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Comparing The House Bill's Cost To The Baucus Proposal

Emptywheel has crunched the numbers on the Baucus plan, and has come up with how much money it will leave families if they actually have to use the in

Emptywheel has crunched the numbers on the Baucus plan, and has come up with how much money it will leave families if they actually have to use the insurance for any significant health care problems. Here are her numbers for a family of four earning 300% of the poverty levels or $66,150.

Federal Taxes (estimate from this page): $8,710 (13% of income)

State Taxes (using MI rates on $30,000 of income): $1,305 (2% of income)

Food (using "low-cost USDA plan" for family of four): $9,060 (13.5% of income)

Home (assume a straight 30% of income): $20,100 (30% of income)

Bad Max Tax: $20,610 (31% of income)

Total: $59,785 (89% of income)

Remainder for all other expenses (including education, clothing, existing debt, transportation, etc.): $7,215 (or 11% of income.

Now, the House bill stops subsidies at EXACTLY the same level, 400% of poverty level. We can use Emptywheel's numbers for all of this. The difference is that the House plan limits premiums to 10% of gross income at 300% (pg 137, pdf), and out of pocket expenses to $10,000 per family.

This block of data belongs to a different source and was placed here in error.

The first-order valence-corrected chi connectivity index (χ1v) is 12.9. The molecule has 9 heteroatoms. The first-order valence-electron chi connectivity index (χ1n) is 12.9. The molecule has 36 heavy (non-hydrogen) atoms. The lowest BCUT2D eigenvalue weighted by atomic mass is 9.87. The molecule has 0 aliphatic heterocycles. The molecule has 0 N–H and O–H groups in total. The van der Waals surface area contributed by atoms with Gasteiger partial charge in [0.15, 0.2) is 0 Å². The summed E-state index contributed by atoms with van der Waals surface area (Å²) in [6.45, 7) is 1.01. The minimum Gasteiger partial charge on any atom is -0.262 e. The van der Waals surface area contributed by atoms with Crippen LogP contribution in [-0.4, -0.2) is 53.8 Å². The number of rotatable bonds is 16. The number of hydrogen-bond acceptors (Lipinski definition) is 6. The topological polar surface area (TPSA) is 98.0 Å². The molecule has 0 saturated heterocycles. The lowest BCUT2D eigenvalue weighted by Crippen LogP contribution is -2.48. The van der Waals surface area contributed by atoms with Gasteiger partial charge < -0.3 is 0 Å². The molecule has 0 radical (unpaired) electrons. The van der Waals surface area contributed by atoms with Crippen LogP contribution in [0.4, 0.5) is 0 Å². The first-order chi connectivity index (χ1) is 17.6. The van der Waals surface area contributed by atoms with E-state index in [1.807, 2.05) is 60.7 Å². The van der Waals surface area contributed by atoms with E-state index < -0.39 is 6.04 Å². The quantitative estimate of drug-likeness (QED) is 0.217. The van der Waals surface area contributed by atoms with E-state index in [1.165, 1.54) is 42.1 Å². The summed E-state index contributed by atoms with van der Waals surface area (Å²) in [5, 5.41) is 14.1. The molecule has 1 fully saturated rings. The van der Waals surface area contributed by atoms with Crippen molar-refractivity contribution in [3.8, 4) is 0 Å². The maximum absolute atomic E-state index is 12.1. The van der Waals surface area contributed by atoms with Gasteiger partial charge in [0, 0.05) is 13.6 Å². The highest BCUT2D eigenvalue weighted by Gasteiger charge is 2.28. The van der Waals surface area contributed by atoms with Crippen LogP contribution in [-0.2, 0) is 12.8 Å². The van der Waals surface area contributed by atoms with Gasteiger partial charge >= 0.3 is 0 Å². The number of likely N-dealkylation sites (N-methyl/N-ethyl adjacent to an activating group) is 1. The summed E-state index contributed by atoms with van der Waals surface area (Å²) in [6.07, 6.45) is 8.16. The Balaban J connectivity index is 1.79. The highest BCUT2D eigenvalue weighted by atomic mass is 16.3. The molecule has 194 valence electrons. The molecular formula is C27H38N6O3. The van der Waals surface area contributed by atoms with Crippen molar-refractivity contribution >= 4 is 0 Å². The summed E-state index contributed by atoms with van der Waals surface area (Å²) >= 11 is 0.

So that makes the House Tax: $10,000 + 6,615 = 16,615 or 25% of income (as opposed to 31%).

The difference between the House plan and the Baucus plan is $4,025. Total expenses are $55,7607, or The remainder for all other expenses is $11,240 or 17% of income.

It's not a meaningless difference, $4,025 a year is $335 a month. But it's not huge, either. (Note: see update at bottom of post.)

Now, one might say the real difference is that the House plan has a public option, which will drive down costs. At best that's questionable. I don't think so, neither does Taibbi, and neither do various other people. Yes, a good public option would, but the House plan has a crippled public option. I strongly expect that most people at 300% are going to be paying 10% of their income, because that's what insurance companies are going to charge them, since that's what they can charge them.

If you object to the Baucus bill because it will force families to buy insurance that will still financially cripple them, then there's little reason not to object to the House Bill for the exact same reason.

Update: Dave Johnson points out the following (which would be true of Marcy and my numbers):

It seems you want to deduct the $20K insurance premium from gross income before you calculate the federal tax, so fed tax shouldn't be $8710, it should be

$66,150 - 20,610 = 45,540 * 13% tax = $5920 tax.

The difference is $2,790 to both the Baucus and House plan numbers. Which is slightly better for both of them. I leave it to readers to decide if it's enough better to make either of them a good deal.

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